Ghetto Racing Body Kit

We made quite the addition to our Chevette endurance racer this week. I’m not sure you could call what we did an improvement, in fact I think most people would say that it’s probably not anything close to an improvement. We made our own body kit for the car.

Now since this is endurance racing with a $500 budget limit and the car is also a Chevette, we couldn’t just order a body kit made for our car. That meant getting creative. Getting creative in this type of situation usually means finding a part that has dimensions in the neighborhood of what you’re looking for and then cutting, hammering, melting, and mangling it to suit your needs. This body kit was no different. Our starting point was going to be the rear bumper left over from an old circle track car body. Why the rear bumper? That was the only part that wasn’t completely destroyed from the body and it also happened to be the part we got for free from the race team before they threw it in the dumpster.

Now that we had plans to give this rear bumper new life as a front air dam, some modifications were in order. These bumpers are actually two pieces of urethane that are riveted together, so our first step was to drill out those rivets. Once that was done, we used a jigsaw to cut the bumper in half lengthwise. After that, we flipped it upside down to get the ideal shape for test fitting on the car.

Once we were satisfied that it mostly fit, we riveted it on. We also snagged a few side skirts that the circle track team was tossing out and slapped those on the side while we were at it. In true ghetto body kit fashion, we left everything unpainted.

We figure this whole ensemble is good for at least 20 ponies to the wheels, thus almost doubling the power of the 1.6 liters of fury this car is packing. If we’re feeling brave we may slap some stickers on there to add a bit more top end power.

McLaren getting involved in NASCAR

McLaren announced this month that they are forming a partnership with NASCAR but it’s not what you think.

NASCAR announced that they are finally implementing the technology that every street car has had for decades, fuel injection. As reported by Fox Sports, McLaren will produce the engine control units for the fuel injection systems slated to be implemented for the 2012 season. This is a major rule change as NASCAR has used carburetors since the series was started in 1949. The cars used in the racing series have continued to distance themselves from the stock cars upon which they are based, the “stock” cars that travel to the racetracks these days share little more than the namesake of the cars sold in dealerships. The fuel delivery, engines, body panels, suspension, and basically everything else that makes up a racecar are vastly different than what the car manufacturers produce. There’s a good reason for that though, the demands put on these cars in racing conditions vary greatly from what you and I ask of our cars during the daily commute.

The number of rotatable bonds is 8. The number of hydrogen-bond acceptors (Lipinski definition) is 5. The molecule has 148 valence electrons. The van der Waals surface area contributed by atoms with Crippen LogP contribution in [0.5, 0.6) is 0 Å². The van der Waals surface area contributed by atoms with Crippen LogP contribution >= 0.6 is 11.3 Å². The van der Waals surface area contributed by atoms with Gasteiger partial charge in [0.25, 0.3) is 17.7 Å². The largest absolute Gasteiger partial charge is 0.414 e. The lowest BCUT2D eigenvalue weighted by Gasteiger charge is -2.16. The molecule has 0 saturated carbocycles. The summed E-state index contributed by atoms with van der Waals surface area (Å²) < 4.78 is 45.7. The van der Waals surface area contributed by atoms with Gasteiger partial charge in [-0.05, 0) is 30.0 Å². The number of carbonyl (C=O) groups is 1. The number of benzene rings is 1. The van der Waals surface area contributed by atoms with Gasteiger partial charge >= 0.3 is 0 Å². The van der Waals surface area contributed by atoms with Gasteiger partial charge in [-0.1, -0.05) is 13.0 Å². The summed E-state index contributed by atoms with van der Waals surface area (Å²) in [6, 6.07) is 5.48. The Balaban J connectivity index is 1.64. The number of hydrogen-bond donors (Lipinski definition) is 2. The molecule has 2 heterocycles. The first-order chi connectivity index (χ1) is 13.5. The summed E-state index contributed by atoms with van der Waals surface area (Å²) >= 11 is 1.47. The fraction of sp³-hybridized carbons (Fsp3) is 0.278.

NASCAR Chairman Brian France stated, ““We’re on a steady march to more technology in the cars, which is historically unlike us in some respects, provided that it doesn’t burden the teams with additional costs that don’t translate to our fan base, and obviously that we can enforce whatever new technologies. The final thing is to make sure that it makes racing better. No question about it, fuel injection is something we’re going to evolve to here in the short run.”

Most teams aren’t concerned with history though, they want to win races. Throughout the history of NASCAR many teams haven’t exactly followed the rules to do so, so of course the NASCAR officials will need to be able to ensure a level playing field. Officials say they will only allow approved software in the engine control computers and that there will be special tools at each track to ensure teams don’t try and get creative with the new technology. Teams shouldn’t be too worried though, the added control that fuel injection affords should increase the power that their race engines produce. Robin Pemberton, NASCAR Vice President of Competition, confirmed that fuel injection on NASCAR engines will “make the same horsepower if not more.” He also elaborated on the overall impact on NASCAR, “This move gives us an additional opportunity to incorporate the best technology and efficiency to the NASCAR Sprint Cup cars while at the same time complementing the car’s high performance,” Pemberton said. “This is a positive step that will provide greater fuel efficiency and a greener footprint while maintaining the same great competition that we have seen on the race track.”